Recognition is typically one of the most cited reasons that people work yet is also something that most don’t receive. People want meaningful, important work that is noticed by others. Recognition from managers is very important to employees regardless of industry; recognition makes employees feel important.
There are many books available that offer ideas about how to recognize staff in ways that are meaningful but inexpensive. You can find lots of ideas on the Internet. Listed here are some ideas of simple and inexpensive ways to acknowledge the accomplishments and transitions of your staff:
- Make a big deal to welcome and recognize new staff. Let everyone know when new people will be starting and share their background. Be there on their first day to personally welcome them and introduce them to the rest of the team. Help everyone feel significant. Be sure that one of your expectations is that all staff members welcome new staff and offer their help and support.
- Think about the manager who does not let the staff know in advance about a new comer who is about to join the team. The new person just shows up and no one knows anything about this person’s background. How important does your staff feel? How does the new person feel?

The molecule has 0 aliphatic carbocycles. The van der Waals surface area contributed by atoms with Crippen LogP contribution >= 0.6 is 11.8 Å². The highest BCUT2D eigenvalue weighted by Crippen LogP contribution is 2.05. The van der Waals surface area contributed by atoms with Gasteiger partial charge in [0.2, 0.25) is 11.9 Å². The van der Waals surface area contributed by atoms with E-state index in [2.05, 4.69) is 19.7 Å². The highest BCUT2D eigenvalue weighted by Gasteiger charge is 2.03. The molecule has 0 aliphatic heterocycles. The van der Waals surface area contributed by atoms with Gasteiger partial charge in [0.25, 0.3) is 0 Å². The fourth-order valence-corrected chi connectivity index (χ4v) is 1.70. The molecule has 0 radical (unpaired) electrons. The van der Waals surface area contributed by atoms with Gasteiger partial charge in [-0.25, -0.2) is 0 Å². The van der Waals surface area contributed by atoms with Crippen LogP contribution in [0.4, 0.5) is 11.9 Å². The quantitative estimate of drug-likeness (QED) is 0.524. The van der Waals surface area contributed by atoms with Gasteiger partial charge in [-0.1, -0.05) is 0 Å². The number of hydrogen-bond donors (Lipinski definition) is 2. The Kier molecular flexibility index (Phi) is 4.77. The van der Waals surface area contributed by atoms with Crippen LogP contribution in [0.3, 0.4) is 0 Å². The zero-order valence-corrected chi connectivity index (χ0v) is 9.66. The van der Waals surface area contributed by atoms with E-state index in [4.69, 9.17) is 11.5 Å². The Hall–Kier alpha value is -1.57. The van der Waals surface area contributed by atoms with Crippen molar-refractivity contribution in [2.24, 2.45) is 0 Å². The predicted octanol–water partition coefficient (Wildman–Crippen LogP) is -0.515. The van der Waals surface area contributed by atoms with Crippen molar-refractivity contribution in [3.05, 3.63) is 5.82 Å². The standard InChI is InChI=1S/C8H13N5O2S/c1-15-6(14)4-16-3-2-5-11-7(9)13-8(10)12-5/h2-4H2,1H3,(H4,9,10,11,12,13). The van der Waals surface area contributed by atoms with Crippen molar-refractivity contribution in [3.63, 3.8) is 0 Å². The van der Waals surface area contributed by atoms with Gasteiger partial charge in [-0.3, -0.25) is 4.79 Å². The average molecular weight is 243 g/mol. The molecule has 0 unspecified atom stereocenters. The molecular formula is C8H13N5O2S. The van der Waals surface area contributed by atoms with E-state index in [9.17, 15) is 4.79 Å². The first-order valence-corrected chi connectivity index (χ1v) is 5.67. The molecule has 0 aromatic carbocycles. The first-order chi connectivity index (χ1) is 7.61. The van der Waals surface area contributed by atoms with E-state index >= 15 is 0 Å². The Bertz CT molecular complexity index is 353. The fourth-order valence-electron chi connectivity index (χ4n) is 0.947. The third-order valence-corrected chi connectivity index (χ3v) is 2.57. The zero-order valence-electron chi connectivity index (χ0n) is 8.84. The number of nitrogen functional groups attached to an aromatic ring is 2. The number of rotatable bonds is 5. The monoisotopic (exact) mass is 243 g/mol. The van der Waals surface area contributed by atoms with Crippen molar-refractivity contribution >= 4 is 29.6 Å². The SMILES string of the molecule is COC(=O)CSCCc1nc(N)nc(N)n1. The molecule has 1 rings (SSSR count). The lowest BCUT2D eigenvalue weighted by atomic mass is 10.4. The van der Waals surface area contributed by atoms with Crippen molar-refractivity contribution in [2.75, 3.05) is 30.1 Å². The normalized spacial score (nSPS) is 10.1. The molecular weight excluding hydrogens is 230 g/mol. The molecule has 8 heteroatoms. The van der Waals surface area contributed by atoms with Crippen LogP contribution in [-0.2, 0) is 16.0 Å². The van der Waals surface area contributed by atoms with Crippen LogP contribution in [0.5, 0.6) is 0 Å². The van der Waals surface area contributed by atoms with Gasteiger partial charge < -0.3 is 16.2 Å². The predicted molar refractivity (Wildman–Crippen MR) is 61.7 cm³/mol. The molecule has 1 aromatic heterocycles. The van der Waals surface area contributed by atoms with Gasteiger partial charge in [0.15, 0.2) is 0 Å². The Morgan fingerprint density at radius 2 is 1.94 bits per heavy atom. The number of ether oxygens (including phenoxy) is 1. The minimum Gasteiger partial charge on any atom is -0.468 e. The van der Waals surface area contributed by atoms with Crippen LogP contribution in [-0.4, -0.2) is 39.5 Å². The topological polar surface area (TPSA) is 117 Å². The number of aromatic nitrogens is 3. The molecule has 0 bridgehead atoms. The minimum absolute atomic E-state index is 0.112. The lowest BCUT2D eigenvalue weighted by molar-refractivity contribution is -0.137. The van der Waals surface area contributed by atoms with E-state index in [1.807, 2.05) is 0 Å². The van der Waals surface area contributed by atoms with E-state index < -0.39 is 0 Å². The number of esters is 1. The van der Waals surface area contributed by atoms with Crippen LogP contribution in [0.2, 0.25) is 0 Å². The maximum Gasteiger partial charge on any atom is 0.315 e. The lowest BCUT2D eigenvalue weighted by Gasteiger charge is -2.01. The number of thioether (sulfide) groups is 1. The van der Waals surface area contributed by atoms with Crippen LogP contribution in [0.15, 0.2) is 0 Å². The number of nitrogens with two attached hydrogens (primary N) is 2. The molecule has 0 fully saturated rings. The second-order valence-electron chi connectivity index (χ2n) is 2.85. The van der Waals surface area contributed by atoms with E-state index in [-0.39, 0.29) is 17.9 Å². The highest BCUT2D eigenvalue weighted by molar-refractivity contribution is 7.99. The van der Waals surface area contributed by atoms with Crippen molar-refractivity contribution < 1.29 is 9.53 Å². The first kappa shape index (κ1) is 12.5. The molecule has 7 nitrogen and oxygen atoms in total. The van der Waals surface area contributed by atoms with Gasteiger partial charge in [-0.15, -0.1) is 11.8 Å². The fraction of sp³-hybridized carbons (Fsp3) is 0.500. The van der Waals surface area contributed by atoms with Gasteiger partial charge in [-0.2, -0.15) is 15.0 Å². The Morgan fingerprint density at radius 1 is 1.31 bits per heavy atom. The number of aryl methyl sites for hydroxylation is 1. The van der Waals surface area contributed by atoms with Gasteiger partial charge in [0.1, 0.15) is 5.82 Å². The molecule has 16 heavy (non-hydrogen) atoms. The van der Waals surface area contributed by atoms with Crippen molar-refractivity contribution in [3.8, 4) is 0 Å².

- A hand written note of recognition or thanks or congratulations shows people you care. It makes them feel significant. Keep a copy of your note in the employee’s file. Make it timely. Write the note as soon as possible after the event.
- Share accomplishments verbally with the rest of the staff at a staff meeting or celebration, whichever is appropriate. Public recognition is almost always a motivator for most people (but not for everyone).
- Spend time with the person; give feedback and coaching, mentor, get their ideas for the future, take the honoree to lunch (birthdays perhaps). They want to spend time with you; it makes them feel special.
- Provide learning and exposure opportunities. Recognize them by sending them to a workshop and reporting back on what they learned. Have the person attend a managers’ meeting with you or represent you at the meeting.
-Patty Kubus, RN, MBA, PhD